Matt agrees to examine Frank and walk through his story.  However, something is wrong the next day when Frank takes the stand.  Instead of walking through everything that happened the way they had planned, Frank simply refuses to speak.  Matt turns the examination around and uses Frank’s testimony as an opportunity to deliver an impassioned defense of vigilantism.  He claims that the city actually needs vigilantes like the Punisher because the system itself is not working as well as it could.  This is something that I was really expecting to see in this arc:  Daredevil must defend a vigilante in court and winds up defending vigilantism as a concept.  Matt’s defense is very interesting, but I did wonder if it was particularly necessary at this moment.  Considering that they wound up losing the case, I kind of wish that Matt had saved his defense of vigilantism for a case that they would have won.

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The trial concludes with Frank making a wild outburst and screaming that he was proud of what he had don’t and that he would do it all again in an instant.  At this point the trial is pretty much over, with Frank having sabotaged his whole case.  However, he quickly reveals that to have been part of a plan.  He is taken to prison.  And who does he meet with as soon as he arrives at the prison?  None other than Wilson Fisk, a.k.a. the Kingpin, of course!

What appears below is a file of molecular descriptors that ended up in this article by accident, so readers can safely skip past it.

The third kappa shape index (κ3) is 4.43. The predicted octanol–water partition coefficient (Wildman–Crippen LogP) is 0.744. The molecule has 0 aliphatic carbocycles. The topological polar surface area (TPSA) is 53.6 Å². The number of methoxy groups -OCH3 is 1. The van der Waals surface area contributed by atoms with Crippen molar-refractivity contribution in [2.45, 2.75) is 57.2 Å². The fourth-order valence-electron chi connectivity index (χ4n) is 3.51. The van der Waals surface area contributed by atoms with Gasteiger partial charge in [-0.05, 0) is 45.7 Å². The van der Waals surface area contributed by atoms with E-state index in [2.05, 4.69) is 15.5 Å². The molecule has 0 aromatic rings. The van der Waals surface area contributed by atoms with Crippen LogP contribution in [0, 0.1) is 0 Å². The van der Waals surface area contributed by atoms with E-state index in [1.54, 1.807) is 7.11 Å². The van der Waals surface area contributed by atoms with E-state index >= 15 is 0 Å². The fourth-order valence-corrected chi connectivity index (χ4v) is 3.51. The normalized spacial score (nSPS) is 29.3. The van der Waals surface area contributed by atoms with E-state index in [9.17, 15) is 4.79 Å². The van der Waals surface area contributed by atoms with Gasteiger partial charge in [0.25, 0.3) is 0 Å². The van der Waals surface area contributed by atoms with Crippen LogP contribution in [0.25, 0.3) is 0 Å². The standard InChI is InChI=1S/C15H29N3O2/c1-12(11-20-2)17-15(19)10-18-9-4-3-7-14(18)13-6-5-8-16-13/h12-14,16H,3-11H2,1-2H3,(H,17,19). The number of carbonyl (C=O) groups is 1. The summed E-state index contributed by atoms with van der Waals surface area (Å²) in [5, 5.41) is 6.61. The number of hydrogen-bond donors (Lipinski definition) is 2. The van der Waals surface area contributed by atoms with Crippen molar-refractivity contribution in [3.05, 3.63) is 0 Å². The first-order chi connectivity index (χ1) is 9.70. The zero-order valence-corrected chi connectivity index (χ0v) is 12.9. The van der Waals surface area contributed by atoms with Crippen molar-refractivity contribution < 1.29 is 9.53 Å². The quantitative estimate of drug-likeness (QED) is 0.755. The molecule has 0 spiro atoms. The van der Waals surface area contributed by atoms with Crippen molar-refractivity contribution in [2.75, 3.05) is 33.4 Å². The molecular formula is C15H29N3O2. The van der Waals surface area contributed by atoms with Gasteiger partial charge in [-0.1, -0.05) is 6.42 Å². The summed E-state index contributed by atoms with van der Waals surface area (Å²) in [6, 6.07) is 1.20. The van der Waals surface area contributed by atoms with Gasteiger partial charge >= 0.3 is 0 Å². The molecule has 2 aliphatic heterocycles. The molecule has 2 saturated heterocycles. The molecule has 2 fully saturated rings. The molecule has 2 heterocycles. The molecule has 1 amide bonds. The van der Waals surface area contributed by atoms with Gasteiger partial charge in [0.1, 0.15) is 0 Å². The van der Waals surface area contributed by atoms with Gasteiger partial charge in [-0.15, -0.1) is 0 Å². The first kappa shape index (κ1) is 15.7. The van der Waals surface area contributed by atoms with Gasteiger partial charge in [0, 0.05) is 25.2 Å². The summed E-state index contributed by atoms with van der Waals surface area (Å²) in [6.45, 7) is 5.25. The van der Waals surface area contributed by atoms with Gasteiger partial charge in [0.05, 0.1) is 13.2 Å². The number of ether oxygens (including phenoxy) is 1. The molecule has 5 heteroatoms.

Yet again, the Punisher half of the episode is hugely interesting.  However, Elektra’s part of the episode doesn’t quite live up to the expectations.  I’m not a huge fan of turning her into little more than a weapon trained and pointed by Stick.  At the same time, her story is still interesting for how it focuses on Matt’s moral code and the ideological divide between his refusal to kill and Stick’s and Elektra’s willingness to do anything that’s necessary.  I guess I can see both sides on Elektra’s character.  On the one hand she doesn’t particularly have her own agency in this series as all of her “decisions” are made for her by Stick.  On the other hand, in this way she serves as something of a foil for Matt, who stuck to his principles in refusing to kill criminals.  I do think that her efforts to redeem herself through the rest of the season are the most interesting element of her story, and something which makes me really curious to see what will happen with her character moving forward.

What did you think of this Daredevil episode?  Do you like what they did with Elektra?  Were you expecting to see Wilson Fisk this season?  Let me know in the comments!